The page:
New legislation will require consumer smart devices to meet three rigorous security requirements for the Internet of Things (IoT), the Department for Digital, Culture, Media and Sport (DCMS) has announced.
Consumer devices such as fridges that can respond to price signals to delay operation or change the amount of power they draw are expected to be important components in reducing grid management costs in future, as are home management services that can manage such variable use to minimise bills.
The new requirements will be:
- All consumer internet-connected device passwords must be unique and not resettable to any universal factory setting
- Manufacturers of consumer IoT devices must provide a public point of contact so anyone can report a vulnerability and it will be acted on in a timely manner
- Manufacturers of consumer IoT devices must explicitly state the minimum length of time for which the device will receive security updates at the point of sale, either in store or online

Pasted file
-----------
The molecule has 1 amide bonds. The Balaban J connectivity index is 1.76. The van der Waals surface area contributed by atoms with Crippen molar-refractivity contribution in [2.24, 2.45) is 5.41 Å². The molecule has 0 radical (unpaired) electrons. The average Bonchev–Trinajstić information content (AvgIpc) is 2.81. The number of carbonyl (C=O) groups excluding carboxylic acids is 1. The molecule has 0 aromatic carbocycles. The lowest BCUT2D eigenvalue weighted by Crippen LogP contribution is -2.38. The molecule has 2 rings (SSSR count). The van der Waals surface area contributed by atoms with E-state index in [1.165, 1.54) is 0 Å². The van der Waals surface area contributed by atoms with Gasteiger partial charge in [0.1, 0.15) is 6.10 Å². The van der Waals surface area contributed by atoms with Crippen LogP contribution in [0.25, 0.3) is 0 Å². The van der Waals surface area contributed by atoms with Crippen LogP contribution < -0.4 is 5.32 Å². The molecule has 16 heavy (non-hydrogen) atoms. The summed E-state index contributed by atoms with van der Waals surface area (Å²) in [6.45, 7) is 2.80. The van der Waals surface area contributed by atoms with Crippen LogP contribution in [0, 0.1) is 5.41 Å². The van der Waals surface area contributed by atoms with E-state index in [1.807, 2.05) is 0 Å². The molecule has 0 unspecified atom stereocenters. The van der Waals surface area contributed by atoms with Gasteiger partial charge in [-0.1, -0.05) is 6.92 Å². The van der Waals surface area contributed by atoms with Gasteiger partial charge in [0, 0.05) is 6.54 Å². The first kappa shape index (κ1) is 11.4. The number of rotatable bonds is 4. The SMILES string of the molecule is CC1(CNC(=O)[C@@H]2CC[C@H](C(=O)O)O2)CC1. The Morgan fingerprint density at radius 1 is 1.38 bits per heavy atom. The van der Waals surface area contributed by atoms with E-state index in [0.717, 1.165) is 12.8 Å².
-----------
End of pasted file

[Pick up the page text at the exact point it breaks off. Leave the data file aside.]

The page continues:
Digital Minister Matt Warman said: “Our new law will hold firms manufacturing and selling internet-connected devices to account and stop hackers threatening people’s privacy and safety. It will mean robust security standards are built in from the design stage and not bolted on as an afterthought.”
The measures were developed in conjunction with the business industry and the National Cyber Security Centre. They follow on from the government’s voluntary Secure by Design Code of Practice for consumer IoT security launched in 2018. The Code has already been backed by Centrica Hive. DCMS says research suggests there will be 75 billion internet connected devices, such as televisions, cameras, home assistants and their associated services, in homes around the world by the end of 2025.
Read more about the recent consultation here
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